Anti-IDO1/PD-L1 Combination Active in Advanced Urothelial Carcinoma
Chicago, IL—The activity of pembrolizumab (Keytruda) in advanced urothelial cancer appeared to get a boost with the addition of the indoleamine 2,3-dioxygenase (IDO1) inhibitor epacadostat, results of a preliminary clinical study suggested.
The combination led to an objective response rate of 35%, increasing to 38% in patients who had received 1 or no previous regimen. Approximately 66% of patients with PD-L1–positive tumors responded to the combination of pembrolizumab and epacadostat.
Among responding patients, the activity had a median duration of 30.6 weeks, David C. Smith, MD, Professor, Medical Oncology, Michigan Medicine Urology Oncology Clinic, University of Michigan, Ann Arbor, reported at the 2017 ASCO annual meeting.
“These results suggest that epacadostat plus pembrolizumab is active in patients with advanced urothelial carcinoma. Epacadostat plus pembrolizumab was generally well-tolerated. The efficacy of epacadostat plus pembrolizumab in urothelial carcinoma patients with 0 to 1 previous lines of treatment supports phase 3 investigation of this combination in urothelial carcinoma,” said Dr Smith.
Pembrolizumab and other PD-1 and PD-L1 inhibitors have demonstrated encouraging activity in advanced urothelial carcinoma. Pembrolizumab received accelerated approval from the FDA as first-line therapy for patients who are ineligible for cisplatin on the basis of data showing an objective response rate of 29% and a median duration of response of 1.4 to 17.8 months, Dr Smith noted. Nonetheless, the prognosis for advanced urothelial cancer remains unfavorable, and novel combinations are needed to improve efficacy with limited additional toxicity.
Tumors may evade immunosurveillance by a number of mechanisms, including the upregulation of IDO1. Induced by interferon-gamma, IDO1 catalyzes the first and rate-limiting step of tryptophan degradation in the kynurenine pathway, said Dr Smith. Tryptophan depletion and production of kynurenine and other metabolites shift the immune microenvironment to an immunosuppressive state.
By specific inhibition of IDO1, epacadostat blocks tryptophan metabolism and augments immunosurveillance in the tumor microenvironment. Epacadostat and a checkpoint inhibitor constitute a rational combination that might improve patient outcomes.
The combination was evaluated in a phase 1/2 clinical trial involving cohorts of patients with various types of solid tumors. Dr Smith reported findings from a group of 40 patients with advanced urothelial cancer. All patients received epacadostat 100 mg twice daily and pembrolizumab 200 mg every 3 weeks.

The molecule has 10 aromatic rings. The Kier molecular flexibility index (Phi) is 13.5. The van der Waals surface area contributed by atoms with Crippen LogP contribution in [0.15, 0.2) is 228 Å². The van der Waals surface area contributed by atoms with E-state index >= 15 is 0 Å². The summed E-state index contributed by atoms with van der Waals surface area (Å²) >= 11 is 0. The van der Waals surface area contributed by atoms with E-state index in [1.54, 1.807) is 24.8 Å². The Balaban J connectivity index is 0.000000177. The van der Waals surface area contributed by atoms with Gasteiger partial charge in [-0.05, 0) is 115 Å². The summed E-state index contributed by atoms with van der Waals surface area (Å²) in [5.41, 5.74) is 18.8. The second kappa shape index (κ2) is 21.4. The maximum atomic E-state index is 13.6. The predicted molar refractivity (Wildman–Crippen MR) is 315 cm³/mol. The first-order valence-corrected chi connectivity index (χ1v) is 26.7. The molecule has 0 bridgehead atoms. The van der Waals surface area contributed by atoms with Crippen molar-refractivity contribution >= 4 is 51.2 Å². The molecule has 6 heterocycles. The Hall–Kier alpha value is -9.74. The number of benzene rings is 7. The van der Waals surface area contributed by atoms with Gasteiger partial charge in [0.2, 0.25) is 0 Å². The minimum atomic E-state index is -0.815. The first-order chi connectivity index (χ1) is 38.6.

The patients had a median age of 67 years, men accounted for 75% of the group, and lymph nodes (58%) and lung (40%) were the most common metastatic sites. Eight patients had received ≥2 previous regimens, all the patients had previous platinum therapy, and 25% had previous radiotherapy. With respect to PD-L1 status (combined expression), 11 (≥1%) patients had PD-L1–positive tumors, 8 (<1%) had PD-L1–negative tumors, and 21 had unknown PD-L1 expression status.
Dr Smith reported that 3 patients achieved complete responses with the combination and 11 others attained partial responses. All but 2 objective responses (including all 3 complete responses) occurred in patients who had received <2 previous lines of therapy. An additional 7 patients had stable disease, resulting in a disease control rate of 53% for the entire cohort, and 59% in the subgroup of patients with 0 or 1 previous line of therapy.
Assessment of response by PD-L1 status showed that 7 of 11 (64%) patients with ≥1% staining had objective responses (all partial responses) versus 1 of 8 patients with <1% staining.
Approximately 75% of the patients had some degree of tumor shrinkage.
“The majority of patients with response had less than 2 prior lines of therapy, and the majority of these responses were durable and occurred early in the course of treatment. The majority of responses occurred in PD-L1–positive patients, and again, the responses occurred early and were durable,” said Dr Smith.
Grade 3/4 treatment-related adverse events occurred in 9 (23%) patients, consisting of rash in 3 patients, hyperglycemia in 2, and 1 case each of fatigue, elevated alanine aminotransferase, and elevated lipase. The only grade 3/4 treatment-related adverse event of special interest (immune-related) was skin reaction, occurring in 3 patients.